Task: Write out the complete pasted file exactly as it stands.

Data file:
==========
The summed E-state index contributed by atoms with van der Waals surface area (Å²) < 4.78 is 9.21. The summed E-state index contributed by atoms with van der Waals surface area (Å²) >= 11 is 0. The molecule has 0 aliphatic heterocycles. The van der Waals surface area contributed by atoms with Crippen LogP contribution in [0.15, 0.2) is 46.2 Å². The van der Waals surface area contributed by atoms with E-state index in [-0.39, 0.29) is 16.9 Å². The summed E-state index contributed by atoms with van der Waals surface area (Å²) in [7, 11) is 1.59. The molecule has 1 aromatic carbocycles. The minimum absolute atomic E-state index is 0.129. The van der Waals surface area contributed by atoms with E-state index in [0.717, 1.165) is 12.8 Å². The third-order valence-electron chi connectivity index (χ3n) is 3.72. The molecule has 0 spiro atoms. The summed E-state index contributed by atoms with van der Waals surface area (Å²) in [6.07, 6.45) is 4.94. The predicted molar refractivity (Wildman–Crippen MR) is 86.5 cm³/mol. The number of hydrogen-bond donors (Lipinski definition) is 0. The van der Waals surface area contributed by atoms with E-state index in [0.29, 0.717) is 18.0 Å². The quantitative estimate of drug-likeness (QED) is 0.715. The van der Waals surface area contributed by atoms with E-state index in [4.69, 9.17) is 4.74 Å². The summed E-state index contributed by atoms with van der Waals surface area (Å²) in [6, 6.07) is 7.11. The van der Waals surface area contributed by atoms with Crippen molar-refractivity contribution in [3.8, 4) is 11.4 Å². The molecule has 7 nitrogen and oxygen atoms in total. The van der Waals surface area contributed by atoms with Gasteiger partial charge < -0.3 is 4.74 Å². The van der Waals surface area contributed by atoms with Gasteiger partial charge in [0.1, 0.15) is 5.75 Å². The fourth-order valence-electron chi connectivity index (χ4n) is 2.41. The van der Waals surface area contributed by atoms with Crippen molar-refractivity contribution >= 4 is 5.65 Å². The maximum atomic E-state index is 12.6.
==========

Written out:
The summed E-state index contributed by atoms with van der Waals surface area (Å²) < 4.78 is 9.21. The summed E-state index contributed by atoms with van der Waals surface area (Å²) >= 11 is 0. The molecule has 0 aliphatic heterocycles. The van der Waals surface area contributed by atoms with Crippen LogP contribution in [0.15, 0.2) is 46.2 Å². The van der Waals surface area contributed by atoms with E-state index in [-0.39, 0.29) is 16.9 Å². The summed E-state index contributed by atoms with van der Waals surface area (Å²) in [7, 11) is 1.59. The molecule has 1 aromatic carbocycles. The minimum absolute atomic E-state index is 0.129. The van der Waals surface area contributed by atoms with E-state index in [0.717, 1.165) is 12.8 Å². The third-order valence-electron chi connectivity index (χ3n) is 3.72. The molecule has 0 spiro atoms. The summed E-state index contributed by atoms with van der Waals surface area (Å²) in [6.07, 6.45) is 4.94. The predicted molar refractivity (Wildman–Crippen MR) is 86.5 cm³/mol. The number of hydrogen-bond donors (Lipinski definition) is 0. The van der Waals surface area contributed by atoms with E-state index in [0.29, 0.717) is 18.0 Å². The quantitative estimate of drug-likeness (QED) is 0.715. The van der Waals surface area contributed by atoms with E-state index in [4.69, 9.17) is 4.74 Å². The summed E-state index contributed by atoms with van der Waals surface area (Å²) in [6, 6.07) is 7.11. The van der Waals surface area contributed by atoms with Crippen molar-refractivity contribution in [3.8, 4) is 11.4 Å². The molecule has 7 nitrogen and oxygen atoms in total. The van der Waals surface area contributed by atoms with Gasteiger partial charge < -0.3 is 4.74 Å². The van der Waals surface area contributed by atoms with Gasteiger partial charge in [0.1, 0.15) is 5.75 Å². The fourth-order valence-electron chi connectivity index (χ4n) is 2.41. The van der Waals surface area contributed by atoms with Crippen molar-refractivity contribution >= 4 is 5.65 Å². The maximum atomic E-state index is 12.6.